A group of Utah religious leaders lit candles at First Baptist Church while naming recent mass shooting victims from Uvalde, Texas; Buffalo, New York; Laguna Woods, California; and Tulsa, Oklahoma.
Between each name they quietly said, "No more."
The religious leaders from various faiths on Friday asked Utah lawmakers to "heed our cries of war and to do what is right and just."
The Rev. Curtis Price, pastor at the First Baptist Church in Salt Lake City, said it is an issue of keeping families safe and loving neighbors. He said it is frustrating and infuriating that change is taking so long. The religious leaders prayed, but they also focused on action.
"We have gathered here to pray, yes, but to also follow up those prayers with demands," the Rev. Price said. "As people of faith we know that how prayer is answered is by people responding to a call. To our legislators here in the state of Utah we say this is your call, and we are asking, we are pleading, we are demanding that you answer."
The religious leaders specifically asked for legislators to address universal background checks, extreme protective orders like red flag laws, gun violence interruption funding, gun suicide, ghost guns and military-style weapons and high capacity magazines.
As each request was read, the group prayed, "Lord, hear our demand and cause our policymakers to listen."
Rabbi Sam Spector, of Congregation Kol Ami, said the Jewish faith teaches that when prayers are not followed up by action, it is a sin, and a violation of duty to God. He said to politicians and leaders who offer prayers and thoughts, they should also act.
He also said the Bible's book of Deuteronomy teaches that people should take every precaution to prevent danger, which should include laws preventing gun violence.
"What would our sacred scriptures, what would our spiritual prophets and leaders say today about gun violence? We know that they say do not stand idly by when your neighbor's blood is shed and yet after Sandy Hook, we saw that our country said, 'We love our children but not as much as our firearms,'" Rabbi Spector said.
The rabbi said he was 11 when there was a shooting at Columbine High School, which led to his first active shooter training. This year, he is organizing mandatory active shooter drills for his congregation and staff almost every month. He said he spent half of Thursday on the phone with the FBI, after receiving a second death threat for the week.
"While the government has in other cases said, 'Let us keep you safe,' what they told us … was, 'Here's what you do when somebody walks into your store, your place of worship. Now we give you the tools, now you figure it out,'" Rabbi Spector said.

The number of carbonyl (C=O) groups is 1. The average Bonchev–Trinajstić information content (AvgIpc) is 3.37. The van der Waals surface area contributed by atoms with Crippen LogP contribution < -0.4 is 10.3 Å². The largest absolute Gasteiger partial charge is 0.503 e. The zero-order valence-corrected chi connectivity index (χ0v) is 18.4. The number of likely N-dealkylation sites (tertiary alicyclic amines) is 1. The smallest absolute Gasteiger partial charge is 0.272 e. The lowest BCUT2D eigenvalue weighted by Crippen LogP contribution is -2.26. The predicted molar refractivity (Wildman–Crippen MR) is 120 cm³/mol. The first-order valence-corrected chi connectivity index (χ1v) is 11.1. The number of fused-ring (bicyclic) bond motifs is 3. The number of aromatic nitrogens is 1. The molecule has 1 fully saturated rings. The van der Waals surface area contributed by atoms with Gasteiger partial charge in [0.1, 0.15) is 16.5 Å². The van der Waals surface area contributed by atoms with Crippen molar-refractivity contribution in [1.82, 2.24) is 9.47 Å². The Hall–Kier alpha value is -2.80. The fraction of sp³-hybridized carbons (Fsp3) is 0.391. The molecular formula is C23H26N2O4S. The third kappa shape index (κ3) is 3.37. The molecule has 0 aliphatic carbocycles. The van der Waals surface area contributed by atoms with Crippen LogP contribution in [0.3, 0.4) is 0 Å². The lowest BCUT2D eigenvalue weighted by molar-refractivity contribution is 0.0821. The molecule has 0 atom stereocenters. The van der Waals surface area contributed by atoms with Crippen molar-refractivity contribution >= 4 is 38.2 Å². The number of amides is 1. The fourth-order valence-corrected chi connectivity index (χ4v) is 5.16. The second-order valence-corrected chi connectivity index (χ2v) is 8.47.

He said he broke down in tears while preparing a sermon for the first time last week, because he was planning to talk about the shooting in Texas and someone asked him if he was going to include the shooting in Buffalo, New York, and he had forgotten about it, just a week later.
"This happens so often here that it no longer stands out in my mind," he said.
Carolyn Tuft, leader of the Utah chapter of Moms Demand Action, spoke about her experience as a survivor of the 2007 mass shooting at Trolley Square. Her 15-year-old daughter, Kirsten Hinckley, was shot and killed while they were shopping for Valentines Day.
Tuft was shot three times, and she said lead from over 450 pellets that are still inside her body is slowly killing her. She is always in extreme pain. She also said there are other consequences that are often forgotten. In addition to losing a child, she lost her home and her business because she was not able to work.
She said 110 Americans are killed by gun violence daily and another 200 are wounded.
"We shouldn't still be dealing with this. We shouldn't live in daily trauma to send our kids to school, or to buy valentines, or to go to a playground, or go to a church," Tuft said.
She said her response to hearing about recent shootings is anger and sadness.
"I'm just so angry that we're still doing this. ... We need action, we need them to actually do something," Tuft said.
The church leaders at the vigil specifically asked Utah GOP Sen. Mitt Romney to step up and help the state be a leader in an effort to reform gun safety laws.
"We are asking you in particular to lead, gather up the fortitude and strength, and lead as someone who has been called to be an answer to prayer," the Rev. Price said.
The vigil was held at the same time Salt Lake City Mayor Erin Mendenhall announced a gun buyback program.
"We all stand together, we all want the same things, and we are working toward that," the Rev. Price said.